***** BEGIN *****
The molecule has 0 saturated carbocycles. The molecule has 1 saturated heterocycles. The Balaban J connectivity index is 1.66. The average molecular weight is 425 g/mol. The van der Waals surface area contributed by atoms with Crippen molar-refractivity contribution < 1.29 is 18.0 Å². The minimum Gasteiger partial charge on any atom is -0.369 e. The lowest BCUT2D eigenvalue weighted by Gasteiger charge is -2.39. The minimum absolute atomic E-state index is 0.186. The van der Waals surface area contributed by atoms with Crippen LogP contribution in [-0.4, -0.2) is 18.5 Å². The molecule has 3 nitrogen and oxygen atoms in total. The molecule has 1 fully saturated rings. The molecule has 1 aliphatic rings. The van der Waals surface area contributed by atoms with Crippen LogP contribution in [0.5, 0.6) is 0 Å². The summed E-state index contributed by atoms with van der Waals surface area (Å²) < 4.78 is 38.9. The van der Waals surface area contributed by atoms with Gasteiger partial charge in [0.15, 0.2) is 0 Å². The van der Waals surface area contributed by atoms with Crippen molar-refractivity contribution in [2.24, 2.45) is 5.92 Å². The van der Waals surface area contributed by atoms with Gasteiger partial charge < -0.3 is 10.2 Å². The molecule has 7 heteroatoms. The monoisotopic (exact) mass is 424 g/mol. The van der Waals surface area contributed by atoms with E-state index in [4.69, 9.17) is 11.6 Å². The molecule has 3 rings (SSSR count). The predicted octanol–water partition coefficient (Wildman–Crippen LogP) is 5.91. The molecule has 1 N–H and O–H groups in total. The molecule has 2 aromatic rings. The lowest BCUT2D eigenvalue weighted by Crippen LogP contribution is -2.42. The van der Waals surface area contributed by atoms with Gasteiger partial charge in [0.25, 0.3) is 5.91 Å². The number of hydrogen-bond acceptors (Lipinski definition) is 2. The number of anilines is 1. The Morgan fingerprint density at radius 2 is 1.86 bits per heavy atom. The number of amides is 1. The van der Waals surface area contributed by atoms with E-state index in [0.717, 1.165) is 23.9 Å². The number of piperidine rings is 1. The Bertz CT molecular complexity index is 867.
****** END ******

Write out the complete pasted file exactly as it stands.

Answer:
The molecule has 0 saturated carbocycles. The molecule has 1 saturated heterocycles. The Balaban J connectivity index is 1.66. The average molecular weight is 425 g/mol. The van der Waals surface area contributed by atoms with Crippen molar-refractivity contribution < 1.29 is 18.0 Å². The minimum Gasteiger partial charge on any atom is -0.369 e. The lowest BCUT2D eigenvalue weighted by Gasteiger charge is -2.39. The minimum absolute atomic E-state index is 0.186. The van der Waals surface area contributed by atoms with Crippen LogP contribution in [-0.4, -0.2) is 18.5 Å². The molecule has 3 nitrogen and oxygen atoms in total. The molecule has 1 fully saturated rings. The molecule has 1 aliphatic rings. The van der Waals surface area contributed by atoms with Crippen LogP contribution in [0.5, 0.6) is 0 Å². The summed E-state index contributed by atoms with van der Waals surface area (Å²) < 4.78 is 38.9. The van der Waals surface area contributed by atoms with Gasteiger partial charge in [0.15, 0.2) is 0 Å². The van der Waals surface area contributed by atoms with Crippen molar-refractivity contribution in [2.24, 2.45) is 5.92 Å². The van der Waals surface area contributed by atoms with Gasteiger partial charge < -0.3 is 10.2 Å². The molecule has 7 heteroatoms. The monoisotopic (exact) mass is 424 g/mol. The van der Waals surface area contributed by atoms with E-state index in [4.69, 9.17) is 11.6 Å². The molecule has 3 rings (SSSR count). The predicted octanol–water partition coefficient (Wildman–Crippen LogP) is 5.91. The molecule has 1 N–H and O–H groups in total. The molecule has 2 aromatic rings. The lowest BCUT2D eigenvalue weighted by Crippen LogP contribution is -2.42. The van der Waals surface area contributed by atoms with Gasteiger partial charge in [0.25, 0.3) is 5.91 Å². The number of hydrogen-bond acceptors (Lipinski definition) is 2. The number of anilines is 1. The Morgan fingerprint density at radius 2 is 1.86 bits per heavy atom. The number of amides is 1. The van der Waals surface area contributed by atoms with E-state index in [0.717, 1.165) is 23.9 Å². The number of piperidine rings is 1. The Bertz CT molecular complexity index is 867.